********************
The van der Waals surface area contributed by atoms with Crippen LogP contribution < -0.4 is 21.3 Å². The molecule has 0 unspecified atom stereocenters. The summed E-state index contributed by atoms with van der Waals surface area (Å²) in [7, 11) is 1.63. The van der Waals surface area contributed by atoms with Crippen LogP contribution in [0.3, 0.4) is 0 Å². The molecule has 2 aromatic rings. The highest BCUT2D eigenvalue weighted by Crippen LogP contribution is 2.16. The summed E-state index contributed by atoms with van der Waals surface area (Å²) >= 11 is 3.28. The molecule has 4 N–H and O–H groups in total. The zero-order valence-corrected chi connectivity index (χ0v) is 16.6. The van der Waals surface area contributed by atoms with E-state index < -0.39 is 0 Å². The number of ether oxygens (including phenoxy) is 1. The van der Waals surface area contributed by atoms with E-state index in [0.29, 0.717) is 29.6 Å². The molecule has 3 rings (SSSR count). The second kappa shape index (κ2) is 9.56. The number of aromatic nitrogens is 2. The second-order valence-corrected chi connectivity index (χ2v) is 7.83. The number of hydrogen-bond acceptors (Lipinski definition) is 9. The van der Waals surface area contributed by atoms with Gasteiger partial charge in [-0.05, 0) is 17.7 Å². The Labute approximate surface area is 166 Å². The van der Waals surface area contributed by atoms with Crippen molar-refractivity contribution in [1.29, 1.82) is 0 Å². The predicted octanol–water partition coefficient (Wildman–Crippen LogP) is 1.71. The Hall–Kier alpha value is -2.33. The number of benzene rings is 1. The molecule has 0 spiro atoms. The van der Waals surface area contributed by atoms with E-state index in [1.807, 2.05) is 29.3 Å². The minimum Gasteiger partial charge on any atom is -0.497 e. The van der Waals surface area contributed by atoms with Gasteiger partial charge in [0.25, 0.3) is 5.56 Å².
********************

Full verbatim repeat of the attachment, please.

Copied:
The van der Waals surface area contributed by atoms with Crippen LogP contribution < -0.4 is 21.3 Å². The molecule has 0 unspecified atom stereocenters. The summed E-state index contributed by atoms with van der Waals surface area (Å²) in [7, 11) is 1.63. The van der Waals surface area contributed by atoms with Crippen LogP contribution in [0.3, 0.4) is 0 Å². The molecule has 2 aromatic rings. The highest BCUT2D eigenvalue weighted by Crippen LogP contribution is 2.16. The summed E-state index contributed by atoms with van der Waals surface area (Å²) >= 11 is 3.28. The molecule has 4 N–H and O–H groups in total. The zero-order valence-corrected chi connectivity index (χ0v) is 16.6. The van der Waals surface area contributed by atoms with E-state index < -0.39 is 0 Å². The number of ether oxygens (including phenoxy) is 1. The van der Waals surface area contributed by atoms with E-state index in [0.29, 0.717) is 29.6 Å². The molecule has 3 rings (SSSR count). The second kappa shape index (κ2) is 9.56. The number of aromatic nitrogens is 2. The second-order valence-corrected chi connectivity index (χ2v) is 7.83. The number of hydrogen-bond acceptors (Lipinski definition) is 9. The van der Waals surface area contributed by atoms with Gasteiger partial charge in [-0.05, 0) is 17.7 Å². The Labute approximate surface area is 166 Å². The van der Waals surface area contributed by atoms with Crippen molar-refractivity contribution in [1.29, 1.82) is 0 Å². The predicted octanol–water partition coefficient (Wildman–Crippen LogP) is 1.71. The Hall–Kier alpha value is -2.33. The number of benzene rings is 1. The molecule has 0 spiro atoms. The van der Waals surface area contributed by atoms with E-state index in [1.807, 2.05) is 29.3 Å². The minimum Gasteiger partial charge on any atom is -0.497 e. The van der Waals surface area contributed by atoms with Gasteiger partial charge in [0.25, 0.3) is 5.56 Å².